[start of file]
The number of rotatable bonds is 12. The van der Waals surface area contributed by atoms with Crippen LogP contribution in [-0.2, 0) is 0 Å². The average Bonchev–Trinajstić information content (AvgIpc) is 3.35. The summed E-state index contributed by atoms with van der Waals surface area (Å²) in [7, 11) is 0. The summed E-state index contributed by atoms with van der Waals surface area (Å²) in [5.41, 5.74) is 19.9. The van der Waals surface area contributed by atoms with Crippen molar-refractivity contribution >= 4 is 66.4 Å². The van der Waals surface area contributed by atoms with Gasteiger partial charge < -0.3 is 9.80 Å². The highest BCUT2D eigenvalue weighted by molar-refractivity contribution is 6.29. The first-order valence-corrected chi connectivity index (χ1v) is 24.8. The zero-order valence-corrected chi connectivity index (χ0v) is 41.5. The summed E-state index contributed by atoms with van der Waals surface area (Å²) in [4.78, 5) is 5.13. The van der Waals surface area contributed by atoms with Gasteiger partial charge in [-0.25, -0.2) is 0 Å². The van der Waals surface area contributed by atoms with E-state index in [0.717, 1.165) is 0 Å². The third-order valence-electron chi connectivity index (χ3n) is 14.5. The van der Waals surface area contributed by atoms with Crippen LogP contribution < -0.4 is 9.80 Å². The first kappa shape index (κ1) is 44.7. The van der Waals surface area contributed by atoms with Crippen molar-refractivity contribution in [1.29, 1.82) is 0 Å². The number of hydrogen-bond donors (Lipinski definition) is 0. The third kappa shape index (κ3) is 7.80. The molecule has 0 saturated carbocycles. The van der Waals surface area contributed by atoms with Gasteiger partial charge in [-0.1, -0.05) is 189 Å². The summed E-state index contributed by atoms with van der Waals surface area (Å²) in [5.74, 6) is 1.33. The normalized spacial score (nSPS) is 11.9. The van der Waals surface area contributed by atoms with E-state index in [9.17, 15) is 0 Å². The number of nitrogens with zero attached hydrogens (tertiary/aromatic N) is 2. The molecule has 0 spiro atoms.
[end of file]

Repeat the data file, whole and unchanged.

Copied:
The number of rotatable bonds is 12. The van der Waals surface area contributed by atoms with Crippen LogP contribution in [-0.2, 0) is 0 Å². The average Bonchev–Trinajstić information content (AvgIpc) is 3.35. The summed E-state index contributed by atoms with van der Waals surface area (Å²) in [7, 11) is 0. The summed E-state index contributed by atoms with van der Waals surface area (Å²) in [5.41, 5.74) is 19.9. The van der Waals surface area contributed by atoms with Crippen molar-refractivity contribution >= 4 is 66.4 Å². The van der Waals surface area contributed by atoms with Gasteiger partial charge < -0.3 is 9.80 Å². The highest BCUT2D eigenvalue weighted by molar-refractivity contribution is 6.29. The first-order valence-corrected chi connectivity index (χ1v) is 24.8. The zero-order valence-corrected chi connectivity index (χ0v) is 41.5. The summed E-state index contributed by atoms with van der Waals surface area (Å²) in [4.78, 5) is 5.13. The van der Waals surface area contributed by atoms with Gasteiger partial charge in [-0.25, -0.2) is 0 Å². The van der Waals surface area contributed by atoms with E-state index in [0.717, 1.165) is 0 Å². The third-order valence-electron chi connectivity index (χ3n) is 14.5. The van der Waals surface area contributed by atoms with Crippen LogP contribution < -0.4 is 9.80 Å². The first kappa shape index (κ1) is 44.7. The van der Waals surface area contributed by atoms with Crippen molar-refractivity contribution in [1.29, 1.82) is 0 Å². The number of hydrogen-bond donors (Lipinski definition) is 0. The third kappa shape index (κ3) is 7.80. The molecule has 0 saturated carbocycles. The van der Waals surface area contributed by atoms with Gasteiger partial charge in [-0.1, -0.05) is 189 Å². The summed E-state index contributed by atoms with van der Waals surface area (Å²) in [5.74, 6) is 1.33. The normalized spacial score (nSPS) is 11.9. The van der Waals surface area contributed by atoms with E-state index in [9.17, 15) is 0 Å². The number of nitrogens with zero attached hydrogens (tertiary/aromatic N) is 2. The molecule has 0 spiro atoms.